Quantcast

Hot Topics

Driving in cold weather? Skip the "warm up." As Ecomodder.com points out, an idling engine gets "zero miles per gallon." (And it's environmentally uncool.) Also recheck your tire inflation as the season cools; air temperature affects tire inflation and you may need a "fill up."
Search

Follow Us

facebook_logo Twitter_promo

My Twitter Friends

Friends: Followers:

Story Archive


Wind turbines are ready when homeowners are

February 4th, 2009

By John DeFore
Green Right Now

Plenty of utopian alternative energy schemes remain out of reach right now due to economies of scale and slow-developing technology, but one California company is eager to convince the world its wares are ready for prime time.

WePOWER, LLC, whose products are planned for use in that green Times Square billboard we discussed not long ago, recently announced it can mass produce up to half a million wind turbines in the U.S. in a year.

In its full news release, the company doesn’t promise that it will actually deliver that many units in the next 12 months; it simply asserts that the capacity is there, should consumers be willing to buy that many, thanks to a “pultrusion” process that “involving pulling raw materials through a heated steel-forming die.” It goes on to boast that putting 500,000 of its turbines into use could, depending on wind speeds, power between 200,000 and a million homes per year.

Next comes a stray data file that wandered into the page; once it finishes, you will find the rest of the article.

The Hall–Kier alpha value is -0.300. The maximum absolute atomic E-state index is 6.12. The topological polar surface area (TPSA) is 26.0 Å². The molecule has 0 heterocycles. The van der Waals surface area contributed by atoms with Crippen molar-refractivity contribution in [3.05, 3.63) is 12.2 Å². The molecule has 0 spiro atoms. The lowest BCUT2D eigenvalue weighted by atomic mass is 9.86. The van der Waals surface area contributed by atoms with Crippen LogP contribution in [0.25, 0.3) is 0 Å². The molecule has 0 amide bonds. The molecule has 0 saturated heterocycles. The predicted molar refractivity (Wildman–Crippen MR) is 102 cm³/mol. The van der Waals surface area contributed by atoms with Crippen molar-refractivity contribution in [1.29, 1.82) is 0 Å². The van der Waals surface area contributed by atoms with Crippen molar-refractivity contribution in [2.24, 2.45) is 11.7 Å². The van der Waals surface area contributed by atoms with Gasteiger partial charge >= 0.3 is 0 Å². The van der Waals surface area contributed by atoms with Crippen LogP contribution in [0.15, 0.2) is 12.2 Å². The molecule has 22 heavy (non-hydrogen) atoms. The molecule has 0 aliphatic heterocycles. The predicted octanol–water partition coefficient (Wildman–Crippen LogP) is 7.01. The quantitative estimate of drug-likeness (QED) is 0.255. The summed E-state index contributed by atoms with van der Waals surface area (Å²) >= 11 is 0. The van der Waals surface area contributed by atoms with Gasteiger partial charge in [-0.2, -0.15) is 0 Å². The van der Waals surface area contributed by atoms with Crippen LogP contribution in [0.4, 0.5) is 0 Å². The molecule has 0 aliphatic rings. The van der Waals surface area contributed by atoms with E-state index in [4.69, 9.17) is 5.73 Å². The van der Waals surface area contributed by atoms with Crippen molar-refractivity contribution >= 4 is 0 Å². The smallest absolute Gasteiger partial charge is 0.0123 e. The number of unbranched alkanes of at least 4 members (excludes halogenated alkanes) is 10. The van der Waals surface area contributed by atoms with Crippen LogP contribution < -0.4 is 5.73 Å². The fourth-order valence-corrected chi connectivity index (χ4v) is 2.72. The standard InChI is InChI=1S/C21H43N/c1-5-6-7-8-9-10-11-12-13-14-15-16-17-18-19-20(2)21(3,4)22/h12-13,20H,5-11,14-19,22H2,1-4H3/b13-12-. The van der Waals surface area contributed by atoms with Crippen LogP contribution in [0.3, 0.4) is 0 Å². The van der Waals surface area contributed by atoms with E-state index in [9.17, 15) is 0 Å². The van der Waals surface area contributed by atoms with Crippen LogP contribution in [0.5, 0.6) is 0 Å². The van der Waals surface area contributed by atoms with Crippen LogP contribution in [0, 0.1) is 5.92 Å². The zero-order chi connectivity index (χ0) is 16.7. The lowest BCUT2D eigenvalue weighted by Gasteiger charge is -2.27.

The turbines in question are the PacWind model, a small-scale unit that, according to the company, has many advantages to more familiar turbine designs. According to WePOWER literature, the PacWind requires no maintenance, operates silently, and is so sensitive to wind — it “can capture and create energy from multi-directional winds as low as 3mph and survive wind speeds in excess of 147mph” — that it can be used almost anywhere, not just out on some West Texas plain.

Oh, and they’re pretty.

Company spokesman Joe Perello won’t release sales figures, but foresees rising demand — particularly from homeowners — “once the marketplace understands the versatility and feasibility” of the product. And, importantly, once they realize this isn’t just for millionaires bitten by the green bug: “Our base model Seahawk,” he reports, “is priced at about $5,500 and can be installed for under $2,000.”

“Of course,” he continues, “the cost is less when you account for state rebates, federal tax credits, the electricity you don’t have to buy and any carbon credits that can be sold.”

Copyright © 2009 Green Right Now | Distributed by Noofangle Media


  • Share/Bookmark

Tags: · , , ,

Featured Bloggers

Subscribe to Our Newsletter
Subscribe to Our Newsletter


E-mail Address:
HTML         Text
Writer Bios | About Greenrightnow | Contact Us
© Copyright 2014 Greenrightnow | Distributed by Noofangle Media